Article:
The paroxysm of anger that has erupted across the US in the wake of the murder of George Floyd has been called by some observers “a tipping point”. A multicultural younger generation is showing that it is genuinely concerned about social injustice, racial inequality, and the climate crisis.
The astonishing scenes on the streets of America have echoed around the world including in the UK, Canada, and Australia. But is it a tipping point? We have been through this before, at least since the violent riots that wracked Los Angeles almost 30 years ago in the aftermath of the Rodney King beating—captured on video. If there’s a single technology that has to some degree protected the Black community in America and Canada against racial injustice at the hands of the police, one could argue it’s the video camera and the smart phone. A picture may be worth a thousand words, but a video is worth a million.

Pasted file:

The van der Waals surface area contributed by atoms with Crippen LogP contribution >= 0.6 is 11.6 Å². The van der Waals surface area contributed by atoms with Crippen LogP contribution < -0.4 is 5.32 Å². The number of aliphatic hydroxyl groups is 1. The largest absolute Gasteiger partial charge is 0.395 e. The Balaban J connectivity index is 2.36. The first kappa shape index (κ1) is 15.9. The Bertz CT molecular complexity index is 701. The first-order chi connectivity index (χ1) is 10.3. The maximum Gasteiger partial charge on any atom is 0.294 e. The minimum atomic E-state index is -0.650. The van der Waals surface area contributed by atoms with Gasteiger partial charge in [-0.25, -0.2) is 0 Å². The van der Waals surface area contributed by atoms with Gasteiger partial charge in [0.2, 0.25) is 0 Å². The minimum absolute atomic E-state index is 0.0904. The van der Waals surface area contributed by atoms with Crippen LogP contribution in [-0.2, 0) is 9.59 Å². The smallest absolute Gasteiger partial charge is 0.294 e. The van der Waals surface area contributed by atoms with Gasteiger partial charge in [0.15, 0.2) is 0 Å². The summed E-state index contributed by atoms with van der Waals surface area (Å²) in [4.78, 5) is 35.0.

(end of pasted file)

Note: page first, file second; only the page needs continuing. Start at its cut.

The widespread protests against police violence have almost overshadowed the sombre news about the Covid-19 pandemic. Around the world, over 400,000 people have died—more than a quarter of them in the US. The death toll in America is certain to rise—ironically because the protest marches bring thousands of people into close proximity at a time when the contagion in the US has barely abated.
But behind the nightly news programmes showing protesters on the streets in cities around the world, and warnings from public health professionals about the continuing pandemic, there is another simmering crisis. This one is slow-burning, but much more dangerous.
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